344. Cognitive and Personality Factors Implicated in Pain Experience in Women With Endometriosis: A Mixed-Method Study.

Zarbo C, Brugnera A, Dessì V, Barbetta P, Candeloro I, Secomandi R, Betto E, Malandrino C, Bellia A, Trezzi G, Rabboni M, Compare A, Frigerio L.

Clin J Pain. 2019 Dec;35(12):948-957. doi: 10.1097/AJP.0000000000000757.



The impact of pain on quality of life and mental health of women with endometriosis is well known. However, the role that personality traits and coping strategies might have in influencing pain experience is still poorly understood and was the chief purpose of this study.


We conducted a mixed-method sequential explanatory study, composed of a quantitative survey followed by qualitative interviews. The first quantitative phase included 162 women with endometriosis who completed a battery of validated questionnaires. After statistical analysis, a semistructured qualitative interview has been developed and conducted with 6 of them, in order to help explain findings obtained in the first phase. Thereafter, both analyses were combined in a metamatrix.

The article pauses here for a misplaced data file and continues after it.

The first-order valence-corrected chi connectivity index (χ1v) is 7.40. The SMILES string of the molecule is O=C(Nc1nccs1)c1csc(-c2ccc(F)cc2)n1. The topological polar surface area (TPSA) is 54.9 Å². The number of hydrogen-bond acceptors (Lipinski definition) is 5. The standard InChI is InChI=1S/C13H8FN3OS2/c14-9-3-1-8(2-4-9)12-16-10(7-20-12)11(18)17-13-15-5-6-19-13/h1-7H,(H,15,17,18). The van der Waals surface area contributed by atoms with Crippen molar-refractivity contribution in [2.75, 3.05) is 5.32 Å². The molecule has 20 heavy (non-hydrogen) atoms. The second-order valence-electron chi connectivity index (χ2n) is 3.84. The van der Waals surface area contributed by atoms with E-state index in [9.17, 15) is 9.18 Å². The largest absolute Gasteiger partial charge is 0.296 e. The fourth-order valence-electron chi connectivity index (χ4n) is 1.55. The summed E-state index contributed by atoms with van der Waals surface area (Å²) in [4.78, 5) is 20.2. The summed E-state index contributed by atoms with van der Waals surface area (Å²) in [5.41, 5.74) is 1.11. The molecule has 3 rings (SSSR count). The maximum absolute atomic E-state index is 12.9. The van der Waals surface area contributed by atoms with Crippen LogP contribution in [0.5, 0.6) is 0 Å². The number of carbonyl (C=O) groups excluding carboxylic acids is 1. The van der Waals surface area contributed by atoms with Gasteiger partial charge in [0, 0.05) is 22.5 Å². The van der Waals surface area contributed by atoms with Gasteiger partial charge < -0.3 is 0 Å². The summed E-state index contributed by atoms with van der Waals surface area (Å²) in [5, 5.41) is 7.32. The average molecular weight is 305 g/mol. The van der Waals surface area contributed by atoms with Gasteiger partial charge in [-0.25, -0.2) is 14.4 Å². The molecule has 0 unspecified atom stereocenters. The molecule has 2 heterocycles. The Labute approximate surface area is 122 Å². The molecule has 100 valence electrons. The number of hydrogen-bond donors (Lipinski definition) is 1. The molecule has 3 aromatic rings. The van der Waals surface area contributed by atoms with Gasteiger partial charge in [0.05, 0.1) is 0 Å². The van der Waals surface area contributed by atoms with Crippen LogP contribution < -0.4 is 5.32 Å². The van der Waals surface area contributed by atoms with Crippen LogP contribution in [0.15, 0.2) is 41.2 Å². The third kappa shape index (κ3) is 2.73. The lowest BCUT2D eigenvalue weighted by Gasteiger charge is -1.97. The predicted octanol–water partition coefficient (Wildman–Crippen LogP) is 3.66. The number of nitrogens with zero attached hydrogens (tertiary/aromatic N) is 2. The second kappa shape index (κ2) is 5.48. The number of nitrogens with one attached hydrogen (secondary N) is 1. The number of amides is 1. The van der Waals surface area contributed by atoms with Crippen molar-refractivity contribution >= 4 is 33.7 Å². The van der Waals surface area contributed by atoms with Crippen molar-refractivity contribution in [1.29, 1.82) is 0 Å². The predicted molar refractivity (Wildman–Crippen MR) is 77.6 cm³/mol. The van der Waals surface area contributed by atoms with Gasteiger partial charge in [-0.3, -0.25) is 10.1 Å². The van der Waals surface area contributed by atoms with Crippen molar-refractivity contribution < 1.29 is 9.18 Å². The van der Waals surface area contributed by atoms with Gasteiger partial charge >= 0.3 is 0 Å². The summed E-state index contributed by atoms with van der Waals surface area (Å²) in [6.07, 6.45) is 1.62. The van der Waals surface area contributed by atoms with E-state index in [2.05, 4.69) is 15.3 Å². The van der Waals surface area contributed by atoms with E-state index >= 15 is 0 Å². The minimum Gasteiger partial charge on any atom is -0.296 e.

From the metamatrix, it emerged that acute pain experience, fear of its occurrence, its unpredictability, and control difficulties are the main concerns of women with endometriosis. Worry trait characteristics (ie, the need for control, anticipatory anxiety, intrusive worry thoughts) and maladaptive thoughts such as coping strategies (ie, self-blame, rumination, catastrophizing) were common in this sample and seem to indirectly affect pain experience. Indeed, the unsuccessful struggle in controlling pain reinforces negative thoughts/beliefs and feelings of powerlessness, leading, in turn, to psychological distress and higher pain experience.


From the study emerged a model of onset and maintenance of acute pain in women with endometriosis. Findings have clinical implications for the medical team and psychologists.